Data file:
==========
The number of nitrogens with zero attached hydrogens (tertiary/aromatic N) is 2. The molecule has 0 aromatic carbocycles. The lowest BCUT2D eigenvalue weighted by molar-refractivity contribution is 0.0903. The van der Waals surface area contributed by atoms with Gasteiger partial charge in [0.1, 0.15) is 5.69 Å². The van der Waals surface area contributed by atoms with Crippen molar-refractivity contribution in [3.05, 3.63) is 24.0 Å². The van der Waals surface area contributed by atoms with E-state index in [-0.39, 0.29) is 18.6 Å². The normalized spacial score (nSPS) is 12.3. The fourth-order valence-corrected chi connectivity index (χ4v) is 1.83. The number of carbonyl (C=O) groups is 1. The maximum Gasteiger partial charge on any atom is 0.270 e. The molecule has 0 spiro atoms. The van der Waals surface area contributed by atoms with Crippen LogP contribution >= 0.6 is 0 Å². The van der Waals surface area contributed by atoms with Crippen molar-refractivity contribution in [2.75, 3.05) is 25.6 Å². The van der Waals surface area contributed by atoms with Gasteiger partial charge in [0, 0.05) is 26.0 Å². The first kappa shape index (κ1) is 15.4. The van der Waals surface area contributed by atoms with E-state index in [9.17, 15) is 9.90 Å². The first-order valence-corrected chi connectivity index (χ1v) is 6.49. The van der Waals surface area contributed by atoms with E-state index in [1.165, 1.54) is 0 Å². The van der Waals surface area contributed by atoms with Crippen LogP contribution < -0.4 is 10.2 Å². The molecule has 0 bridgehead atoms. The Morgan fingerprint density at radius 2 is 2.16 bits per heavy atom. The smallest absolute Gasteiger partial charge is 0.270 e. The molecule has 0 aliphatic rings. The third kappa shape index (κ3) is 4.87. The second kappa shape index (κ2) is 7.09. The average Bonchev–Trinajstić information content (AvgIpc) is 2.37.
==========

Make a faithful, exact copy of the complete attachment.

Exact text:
The number of nitrogens with zero attached hydrogens (tertiary/aromatic N) is 2. The molecule has 0 aromatic carbocycles. The lowest BCUT2D eigenvalue weighted by molar-refractivity contribution is 0.0903. The van der Waals surface area contributed by atoms with Gasteiger partial charge in [0.1, 0.15) is 5.69 Å². The van der Waals surface area contributed by atoms with Crippen molar-refractivity contribution in [3.05, 3.63) is 24.0 Å². The van der Waals surface area contributed by atoms with E-state index in [-0.39, 0.29) is 18.6 Å². The normalized spacial score (nSPS) is 12.3. The fourth-order valence-corrected chi connectivity index (χ4v) is 1.83. The number of carbonyl (C=O) groups is 1. The maximum Gasteiger partial charge on any atom is 0.270 e. The molecule has 0 spiro atoms. The van der Waals surface area contributed by atoms with Crippen LogP contribution >= 0.6 is 0 Å². The van der Waals surface area contributed by atoms with Crippen molar-refractivity contribution in [2.75, 3.05) is 25.6 Å². The van der Waals surface area contributed by atoms with Gasteiger partial charge in [0, 0.05) is 26.0 Å². The first kappa shape index (κ1) is 15.4. The van der Waals surface area contributed by atoms with E-state index in [9.17, 15) is 9.90 Å². The first-order valence-corrected chi connectivity index (χ1v) is 6.49. The van der Waals surface area contributed by atoms with E-state index in [1.165, 1.54) is 0 Å². The van der Waals surface area contributed by atoms with Crippen LogP contribution < -0.4 is 10.2 Å². The molecule has 0 bridgehead atoms. The Morgan fingerprint density at radius 2 is 2.16 bits per heavy atom. The smallest absolute Gasteiger partial charge is 0.270 e. The molecule has 0 aliphatic rings. The third kappa shape index (κ3) is 4.87. The second kappa shape index (κ2) is 7.09. The average Bonchev–Trinajstić information content (AvgIpc) is 2.37.